NEWSWATCH Foreign Policy Magazine: Is Russian Literature Dead? How the land of Dostoyevsky and Tolstoy became a book lover’s afterthought

Bookcase file photo, adapted from image at nlm.nih.gov

[“Is Russian Literature Dead? How the land of Dostoyevsky and Tolstoy became a book lover’s afterthought” – Foreign Policy Magazine – Owen Matthews – March 24, 2015]

Writing in Foreign Policy Magazine Owen Matthews addresses the lack of attention and celebrity for Russian literature created in recent decades, at least among American readers.

The last Russian novel to become a genuine American sensation was Doctor Zhivago, which was published the year before Pasternak won the 1958 Nobel Prize in literature. The most recent nonfiction book of comparable fame was Aleksandr Solzhenitsyn’s The Gulag Archipelago, which was published in the West in 1973. Since then, no Russian writer has enjoyed true breakout American celebrity.

In the United States, translations of Russian works lag behind other European languages.

Noble efforts to translate and promote Russia’s contemporary literature persist, but today in the United States, only about 4.6 percent of books translated into English were written in Russian, placing the language far behind French, Spanish, and German.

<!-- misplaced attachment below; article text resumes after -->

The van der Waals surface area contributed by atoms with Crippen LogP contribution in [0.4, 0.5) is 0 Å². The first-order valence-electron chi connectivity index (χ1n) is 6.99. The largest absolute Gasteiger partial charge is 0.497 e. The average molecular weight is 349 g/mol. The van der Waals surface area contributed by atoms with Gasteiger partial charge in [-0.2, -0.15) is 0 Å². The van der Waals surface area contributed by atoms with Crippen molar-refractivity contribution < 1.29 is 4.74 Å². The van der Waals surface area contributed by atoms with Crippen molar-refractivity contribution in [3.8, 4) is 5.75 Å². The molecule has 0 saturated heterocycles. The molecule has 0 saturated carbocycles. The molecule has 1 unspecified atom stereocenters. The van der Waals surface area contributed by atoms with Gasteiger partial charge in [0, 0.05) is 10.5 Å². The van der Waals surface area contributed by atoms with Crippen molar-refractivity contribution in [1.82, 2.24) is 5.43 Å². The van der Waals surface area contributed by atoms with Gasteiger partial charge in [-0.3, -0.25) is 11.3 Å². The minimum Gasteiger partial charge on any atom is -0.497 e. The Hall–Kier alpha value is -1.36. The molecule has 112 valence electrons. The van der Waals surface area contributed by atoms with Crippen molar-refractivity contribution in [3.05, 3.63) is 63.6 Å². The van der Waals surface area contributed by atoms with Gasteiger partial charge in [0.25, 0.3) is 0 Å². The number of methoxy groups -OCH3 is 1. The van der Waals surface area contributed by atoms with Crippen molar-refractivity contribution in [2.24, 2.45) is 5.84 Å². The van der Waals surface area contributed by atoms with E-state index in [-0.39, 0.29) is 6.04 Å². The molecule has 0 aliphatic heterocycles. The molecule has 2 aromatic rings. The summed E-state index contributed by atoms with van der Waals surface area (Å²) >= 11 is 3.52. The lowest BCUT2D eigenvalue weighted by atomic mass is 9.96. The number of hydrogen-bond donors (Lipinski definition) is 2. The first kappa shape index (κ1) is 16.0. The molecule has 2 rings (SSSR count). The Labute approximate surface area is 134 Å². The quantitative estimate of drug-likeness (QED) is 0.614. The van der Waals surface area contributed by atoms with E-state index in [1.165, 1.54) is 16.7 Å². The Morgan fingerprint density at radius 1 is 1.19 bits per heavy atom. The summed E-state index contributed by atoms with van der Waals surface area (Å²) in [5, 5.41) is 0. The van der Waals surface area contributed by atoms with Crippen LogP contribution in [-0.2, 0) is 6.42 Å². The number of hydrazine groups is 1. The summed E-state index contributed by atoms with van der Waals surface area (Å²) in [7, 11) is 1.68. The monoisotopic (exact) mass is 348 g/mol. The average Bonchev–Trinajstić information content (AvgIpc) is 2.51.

While some blame distribution or attitudes in the American market, other observers question the quality of modern Russian literature.

Putin biographer and journalist Masha Gessen … [says] the reason for limited international interest is that modern Russian writers aren’t producing world-class books. Russian literature ‘is not as popular because there is very little to read,’ says Gessen. Russia’s ‘general cultural rot has affected literature to an even greater extent than other cultural production.’ … Natasha Perova, whose famous Moscow publishing house, Glas, announced it was suspending work in late 2014, says … In the early 1990s, ‘everything Russian was welcome because the world had great hopes for Russia. We thought Russia would be 
reintegrating into the European context. But it gradually went back to its former practices, and people turned away from us.’

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